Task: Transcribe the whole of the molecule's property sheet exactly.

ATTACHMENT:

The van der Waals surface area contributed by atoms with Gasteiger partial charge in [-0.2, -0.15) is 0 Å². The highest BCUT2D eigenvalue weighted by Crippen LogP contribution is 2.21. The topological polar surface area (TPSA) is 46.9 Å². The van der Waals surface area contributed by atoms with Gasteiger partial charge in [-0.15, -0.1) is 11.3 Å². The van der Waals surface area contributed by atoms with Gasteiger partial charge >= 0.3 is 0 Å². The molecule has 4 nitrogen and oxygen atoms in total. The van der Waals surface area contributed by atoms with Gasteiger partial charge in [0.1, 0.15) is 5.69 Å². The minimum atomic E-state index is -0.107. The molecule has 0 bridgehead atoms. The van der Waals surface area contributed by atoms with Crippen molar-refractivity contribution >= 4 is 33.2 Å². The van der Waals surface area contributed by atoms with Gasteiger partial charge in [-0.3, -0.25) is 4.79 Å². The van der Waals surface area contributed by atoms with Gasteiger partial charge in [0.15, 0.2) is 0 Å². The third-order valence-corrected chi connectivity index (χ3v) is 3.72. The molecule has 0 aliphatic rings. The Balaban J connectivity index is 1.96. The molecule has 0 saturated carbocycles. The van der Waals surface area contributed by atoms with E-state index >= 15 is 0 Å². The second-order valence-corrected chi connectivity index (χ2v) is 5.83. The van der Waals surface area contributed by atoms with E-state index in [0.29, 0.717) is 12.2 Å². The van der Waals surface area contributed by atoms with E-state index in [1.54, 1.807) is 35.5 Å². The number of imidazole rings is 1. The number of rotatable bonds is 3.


The van der Waals surface area contributed by atoms with Gasteiger partial charge in [-0.2, -0.15) is 0 Å². The highest BCUT2D eigenvalue weighted by Crippen LogP contribution is 2.21. The topological polar surface area (TPSA) is 46.9 Å². The van der Waals surface area contributed by atoms with Gasteiger partial charge in [-0.15, -0.1) is 11.3 Å². The van der Waals surface area contributed by atoms with Gasteiger partial charge >= 0.3 is 0 Å². The molecule has 4 nitrogen and oxygen atoms in total. The van der Waals surface area contributed by atoms with Gasteiger partial charge in [0.1, 0.15) is 5.69 Å². The minimum atomic E-state index is -0.107. The molecule has 0 bridgehead atoms. The van der Waals surface area contributed by atoms with Crippen molar-refractivity contribution >= 4 is 33.2 Å². The van der Waals surface area contributed by atoms with Gasteiger partial charge in [-0.3, -0.25) is 4.79 Å². The van der Waals surface area contributed by atoms with Gasteiger partial charge in [0.15, 0.2) is 0 Å². The third-order valence-corrected chi connectivity index (χ3v) is 3.72. The molecule has 0 aliphatic rings. The Balaban J connectivity index is 1.96. The molecule has 0 saturated carbocycles. The van der Waals surface area contributed by atoms with E-state index >= 15 is 0 Å². The second-order valence-corrected chi connectivity index (χ2v) is 5.83. The van der Waals surface area contributed by atoms with E-state index in [0.29, 0.717) is 12.2 Å². The van der Waals surface area contributed by atoms with E-state index in [1.54, 1.807) is 35.5 Å². The number of imidazole rings is 1. The number of rotatable bonds is 3.